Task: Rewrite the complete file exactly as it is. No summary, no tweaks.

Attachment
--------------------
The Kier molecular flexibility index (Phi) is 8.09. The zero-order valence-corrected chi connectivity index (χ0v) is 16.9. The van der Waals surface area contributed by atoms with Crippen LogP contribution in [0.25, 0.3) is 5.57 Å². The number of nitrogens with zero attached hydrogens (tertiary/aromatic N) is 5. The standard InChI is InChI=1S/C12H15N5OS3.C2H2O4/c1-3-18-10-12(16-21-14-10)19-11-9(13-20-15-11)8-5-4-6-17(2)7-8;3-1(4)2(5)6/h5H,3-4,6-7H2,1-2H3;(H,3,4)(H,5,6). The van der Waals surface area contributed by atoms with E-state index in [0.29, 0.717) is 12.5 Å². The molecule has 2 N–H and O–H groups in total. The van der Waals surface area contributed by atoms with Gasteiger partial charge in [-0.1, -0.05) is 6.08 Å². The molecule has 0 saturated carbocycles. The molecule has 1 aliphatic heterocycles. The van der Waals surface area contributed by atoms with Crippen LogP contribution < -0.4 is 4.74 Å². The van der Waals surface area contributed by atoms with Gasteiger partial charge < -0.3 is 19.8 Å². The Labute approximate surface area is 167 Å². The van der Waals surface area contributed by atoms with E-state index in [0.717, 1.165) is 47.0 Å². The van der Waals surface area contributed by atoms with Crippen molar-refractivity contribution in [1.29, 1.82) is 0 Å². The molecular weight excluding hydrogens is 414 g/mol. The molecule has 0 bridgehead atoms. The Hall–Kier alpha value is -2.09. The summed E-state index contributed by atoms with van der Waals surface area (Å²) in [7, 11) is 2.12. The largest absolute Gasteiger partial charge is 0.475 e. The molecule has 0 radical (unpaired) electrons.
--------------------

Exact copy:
The Kier molecular flexibility index (Phi) is 8.09. The zero-order valence-corrected chi connectivity index (χ0v) is 16.9. The van der Waals surface area contributed by atoms with Crippen LogP contribution in [0.25, 0.3) is 5.57 Å². The number of nitrogens with zero attached hydrogens (tertiary/aromatic N) is 5. The standard InChI is InChI=1S/C12H15N5OS3.C2H2O4/c1-3-18-10-12(16-21-14-10)19-11-9(13-20-15-11)8-5-4-6-17(2)7-8;3-1(4)2(5)6/h5H,3-4,6-7H2,1-2H3;(H,3,4)(H,5,6). The van der Waals surface area contributed by atoms with E-state index in [0.29, 0.717) is 12.5 Å². The molecule has 2 N–H and O–H groups in total. The van der Waals surface area contributed by atoms with Gasteiger partial charge in [-0.1, -0.05) is 6.08 Å². The molecule has 0 saturated carbocycles. The molecule has 1 aliphatic heterocycles. The van der Waals surface area contributed by atoms with Crippen LogP contribution < -0.4 is 4.74 Å². The van der Waals surface area contributed by atoms with Gasteiger partial charge < -0.3 is 19.8 Å². The Labute approximate surface area is 167 Å². The van der Waals surface area contributed by atoms with E-state index in [0.717, 1.165) is 47.0 Å². The van der Waals surface area contributed by atoms with Crippen molar-refractivity contribution in [1.29, 1.82) is 0 Å². The molecular weight excluding hydrogens is 414 g/mol. The molecule has 0 bridgehead atoms. The Hall–Kier alpha value is -2.09. The summed E-state index contributed by atoms with van der Waals surface area (Å²) in [7, 11) is 2.12. The largest absolute Gasteiger partial charge is 0.475 e. The molecule has 0 radical (unpaired) electrons.